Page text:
Team BHV

Finding Winning Ways to Make an Impact on a Community’s Health

People infected with the Hepatitis B (HBV) virus may experience no symptoms, but their livers are being damaged. That puts them at high risk for deadly diseases such as cirrhosis and liver cancer. Though anyone can contract HBV, which can be transmitted via blood or unprotected sex, or at birth, Asians and Pacific Islanders have the highest mortality rate.

Maxine Yang, PPC ’19, MBS ’20, is well acquainted with the potential effects of HBV. She explains that a doctor informed both her parents soon after they emigrated from Taiwan that they had tested positive for the infection. Fortunately for Yang, they then protected their children from risk through vaccination at birth.

“My parents made me aware of HBV and motivated me to do something about it,” says Yang, a student in the Master of Business and Science (MBS) program who founded the Keck Graduate Institute (KGI) chapter of Team HBV.

Yang was an undergraduate when she first became involved with this international group of volunteers with a mission to raise awareness about HBV and liver cancer. She launched a Team HBV chapter at the University of California, San Diego, and later replicated it at KGI, where she has formed a board of six students and attracted many more to participate in outreach events in the Claremont area, Los Angeles, and Orange County. Working alongside volunteer physicians and nurses, KGI’s Team HBV has helped educate and screen underserved community members.

“Just last year, our chapter screened 400 patients,” says Yang. “We tell patients to inform their friends and families, too, so we like to imagine that our reach is in the thousands. It’s humbling to think that, as students, we can make this impact.”

Now Yang is striving to make an even bigger impact. She was a member of the winning team in the advocacy hackathon at the 11th Annual International Team HBV Collegiate Conference held at Harvard University in October. Her team came up with the idea to spread HBV awareness and increase support through a social media campaign modeled on the ALS Association’s popular Ice Bucket Challenge.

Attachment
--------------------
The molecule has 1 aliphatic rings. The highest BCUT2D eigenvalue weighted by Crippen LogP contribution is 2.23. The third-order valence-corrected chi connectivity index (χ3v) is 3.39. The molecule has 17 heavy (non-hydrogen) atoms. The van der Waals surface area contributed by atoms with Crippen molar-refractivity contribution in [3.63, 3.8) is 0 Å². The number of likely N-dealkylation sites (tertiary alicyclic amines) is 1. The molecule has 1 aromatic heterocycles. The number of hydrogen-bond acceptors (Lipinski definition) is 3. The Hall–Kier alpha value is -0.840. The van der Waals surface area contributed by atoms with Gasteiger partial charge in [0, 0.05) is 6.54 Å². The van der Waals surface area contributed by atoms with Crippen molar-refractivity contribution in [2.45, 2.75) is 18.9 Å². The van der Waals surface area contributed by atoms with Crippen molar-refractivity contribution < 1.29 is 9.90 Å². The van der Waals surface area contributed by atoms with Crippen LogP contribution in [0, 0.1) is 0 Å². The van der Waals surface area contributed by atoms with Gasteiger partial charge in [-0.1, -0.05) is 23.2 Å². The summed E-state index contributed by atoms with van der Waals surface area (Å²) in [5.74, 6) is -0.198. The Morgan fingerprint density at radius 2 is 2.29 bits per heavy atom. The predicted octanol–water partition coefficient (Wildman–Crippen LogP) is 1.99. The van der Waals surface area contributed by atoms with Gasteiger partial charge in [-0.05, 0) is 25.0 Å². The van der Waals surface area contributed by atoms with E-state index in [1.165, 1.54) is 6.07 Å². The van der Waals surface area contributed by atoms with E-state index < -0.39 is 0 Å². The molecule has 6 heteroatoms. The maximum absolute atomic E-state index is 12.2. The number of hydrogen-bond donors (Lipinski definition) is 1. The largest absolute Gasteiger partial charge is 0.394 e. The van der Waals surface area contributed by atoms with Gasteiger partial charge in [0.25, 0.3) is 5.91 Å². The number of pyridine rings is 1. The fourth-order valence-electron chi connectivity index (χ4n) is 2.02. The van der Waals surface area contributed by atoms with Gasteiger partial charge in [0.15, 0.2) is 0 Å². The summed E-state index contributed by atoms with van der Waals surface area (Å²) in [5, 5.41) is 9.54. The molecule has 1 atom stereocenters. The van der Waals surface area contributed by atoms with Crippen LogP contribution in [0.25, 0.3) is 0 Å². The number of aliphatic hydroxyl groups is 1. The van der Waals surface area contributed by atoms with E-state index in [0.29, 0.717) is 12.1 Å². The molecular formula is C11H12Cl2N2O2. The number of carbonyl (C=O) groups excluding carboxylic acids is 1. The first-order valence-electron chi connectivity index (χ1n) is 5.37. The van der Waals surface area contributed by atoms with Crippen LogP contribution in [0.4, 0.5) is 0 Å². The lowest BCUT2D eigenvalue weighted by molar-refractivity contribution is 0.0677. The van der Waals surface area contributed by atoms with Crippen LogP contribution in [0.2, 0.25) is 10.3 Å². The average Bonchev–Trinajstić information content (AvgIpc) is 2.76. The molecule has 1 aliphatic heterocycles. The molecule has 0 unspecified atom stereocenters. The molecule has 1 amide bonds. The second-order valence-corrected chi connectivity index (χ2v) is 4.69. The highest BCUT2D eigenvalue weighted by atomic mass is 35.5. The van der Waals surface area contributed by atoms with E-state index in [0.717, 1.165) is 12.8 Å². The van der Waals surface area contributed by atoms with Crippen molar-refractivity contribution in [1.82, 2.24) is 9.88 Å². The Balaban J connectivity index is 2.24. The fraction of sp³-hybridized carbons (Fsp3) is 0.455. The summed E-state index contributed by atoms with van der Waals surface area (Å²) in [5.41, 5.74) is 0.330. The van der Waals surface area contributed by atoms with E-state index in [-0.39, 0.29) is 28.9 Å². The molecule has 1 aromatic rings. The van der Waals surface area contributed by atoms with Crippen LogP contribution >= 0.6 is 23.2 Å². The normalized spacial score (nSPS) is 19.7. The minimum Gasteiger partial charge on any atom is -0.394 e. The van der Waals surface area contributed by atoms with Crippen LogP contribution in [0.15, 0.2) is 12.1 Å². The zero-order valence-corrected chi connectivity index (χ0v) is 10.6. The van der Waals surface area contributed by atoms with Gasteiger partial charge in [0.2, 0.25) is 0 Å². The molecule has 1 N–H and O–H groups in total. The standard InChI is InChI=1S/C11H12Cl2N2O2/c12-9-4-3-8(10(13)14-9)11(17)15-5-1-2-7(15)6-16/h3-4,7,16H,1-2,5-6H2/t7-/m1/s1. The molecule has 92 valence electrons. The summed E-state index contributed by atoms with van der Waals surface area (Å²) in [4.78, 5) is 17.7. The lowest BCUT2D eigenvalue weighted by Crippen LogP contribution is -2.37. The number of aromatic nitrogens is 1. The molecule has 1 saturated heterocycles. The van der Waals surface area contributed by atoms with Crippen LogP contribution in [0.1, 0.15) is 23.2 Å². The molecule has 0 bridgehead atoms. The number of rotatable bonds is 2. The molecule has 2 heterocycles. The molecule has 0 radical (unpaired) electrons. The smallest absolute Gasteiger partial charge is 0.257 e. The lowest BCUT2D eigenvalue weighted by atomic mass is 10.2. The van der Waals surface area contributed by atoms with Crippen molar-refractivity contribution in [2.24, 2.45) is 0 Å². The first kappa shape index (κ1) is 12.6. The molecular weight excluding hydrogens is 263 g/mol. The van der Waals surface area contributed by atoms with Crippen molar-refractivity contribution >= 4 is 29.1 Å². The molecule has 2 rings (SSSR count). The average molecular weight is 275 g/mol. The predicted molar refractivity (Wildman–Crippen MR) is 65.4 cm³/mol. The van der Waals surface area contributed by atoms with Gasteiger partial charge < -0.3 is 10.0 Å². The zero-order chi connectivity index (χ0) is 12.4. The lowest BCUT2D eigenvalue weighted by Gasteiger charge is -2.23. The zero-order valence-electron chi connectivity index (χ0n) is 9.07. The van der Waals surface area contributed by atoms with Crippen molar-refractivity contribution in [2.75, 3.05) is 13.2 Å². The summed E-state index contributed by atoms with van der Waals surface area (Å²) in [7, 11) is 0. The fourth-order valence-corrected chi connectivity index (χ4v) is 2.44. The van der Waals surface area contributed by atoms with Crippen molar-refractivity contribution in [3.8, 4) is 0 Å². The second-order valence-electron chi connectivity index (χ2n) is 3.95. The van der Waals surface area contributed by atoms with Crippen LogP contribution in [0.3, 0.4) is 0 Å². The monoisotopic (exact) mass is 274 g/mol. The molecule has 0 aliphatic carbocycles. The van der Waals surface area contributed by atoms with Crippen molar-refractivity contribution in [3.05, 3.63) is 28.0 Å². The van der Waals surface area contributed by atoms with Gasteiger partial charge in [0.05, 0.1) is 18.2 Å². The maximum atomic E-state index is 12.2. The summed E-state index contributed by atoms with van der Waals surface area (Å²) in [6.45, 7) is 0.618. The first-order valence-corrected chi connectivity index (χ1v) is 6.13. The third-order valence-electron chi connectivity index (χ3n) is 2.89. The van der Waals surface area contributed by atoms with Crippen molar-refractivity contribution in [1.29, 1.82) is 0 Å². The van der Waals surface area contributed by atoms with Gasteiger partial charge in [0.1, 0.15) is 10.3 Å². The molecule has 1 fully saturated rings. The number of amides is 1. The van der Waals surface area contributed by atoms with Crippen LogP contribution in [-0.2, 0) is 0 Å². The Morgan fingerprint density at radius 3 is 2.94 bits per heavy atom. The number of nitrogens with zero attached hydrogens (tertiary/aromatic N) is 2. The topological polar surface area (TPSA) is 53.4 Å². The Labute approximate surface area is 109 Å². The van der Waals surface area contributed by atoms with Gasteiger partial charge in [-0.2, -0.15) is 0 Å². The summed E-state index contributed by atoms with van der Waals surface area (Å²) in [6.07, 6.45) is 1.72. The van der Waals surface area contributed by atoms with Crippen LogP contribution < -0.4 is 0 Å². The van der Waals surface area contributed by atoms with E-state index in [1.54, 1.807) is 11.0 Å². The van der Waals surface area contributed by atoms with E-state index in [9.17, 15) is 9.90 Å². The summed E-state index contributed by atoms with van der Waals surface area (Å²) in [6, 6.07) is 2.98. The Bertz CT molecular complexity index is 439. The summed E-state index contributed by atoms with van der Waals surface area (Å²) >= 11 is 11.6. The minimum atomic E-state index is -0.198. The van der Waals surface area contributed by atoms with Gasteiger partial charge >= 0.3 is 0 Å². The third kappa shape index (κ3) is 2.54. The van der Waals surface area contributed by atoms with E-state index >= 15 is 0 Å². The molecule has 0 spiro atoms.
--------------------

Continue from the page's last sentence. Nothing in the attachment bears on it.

“Our challenge is called Three Shots for Life because a person needs three shots over six months time to be vaccinated against HBV for an entire life,” explains Yang. “In the coming year, we’ll roll it out across campuses with Team HBV chapters. There are more than 30 nationally and also some international chapters.”

Yang was joined at the conference by another KGI Team HBV board member, Derrick Sy, PPC ’19, MSMDE ’20, who serves as the chapter’s vice president for recruitment and training. Attending for the first time, Sy was surprised by the emphasis on advocacy.

“Most of my experience with Team HBV was outreach,” he explains. “But I learned that instead of just going to a church or a festival, it’s important to spread the word to make even more of an impact. Elected officials can pass legislation, designate resources, and get support for a cause. A lot of funding is needed to have proper screenings, and the resources aren’t distributed optimally.”

Sy became involved with Team HBV at Yang’s urging, but he had already demonstrated interest in addressing the health needs of underserved communities by volunteering at a diabetes clinic in Pomona, where he worked with a primarily Latino population.

“I never knew there were outreach opportunities with my own Asian American and Pacific Islander community, so when Maxine contacted me, I was excited,” says Sy, whose heritage is Filipino. “I’m happy and grateful to have joined the organization, and the more I become part of it, the more I realize how important it is.”

Now that they have returned from the conference, Sy and Yang are looking at ways to expand their chapter’s advocacy efforts. They and the rest of the Team HBV board are focused on increasing advocacy events in the local area and training members who will call and write to state and federal legislators.

“Working with underserved communities gives us more perspective, so we can express our opinions in a personal way that makes more of an impact,” says Yang.

She is also working to ensure that KGI’s Team HBV chapter continues after she and Sy graduate and move forward with their intention to attend medical school. Yang is hopeful that the board member she is preparing to take her place shares her excitement about the Team HBV mission.

Yang is certain her own commitment to helping prevent HBV infections will remain strong in the future.

“When I go to medical school, if there are neighborhoods nearby where Hepatitis B is prevalent, I plan to start a chapter again or work with another organization,” says Yang, mentioning the National Task Force on Hepatitis B.

Sy also sees his experience with Team HBV as influencing his plans once he completes the Master of Science in Medical Device Engineering (MSMDE) program.

“What I’m doing now, and what I feel is important, is making an impact on the world,” he says. “I know I want to be a physician, and I know I want to advocate for people who are afflicted with a disease and don’t have anyone to advocate for them. A lot of minds can be persuaded by physicians.”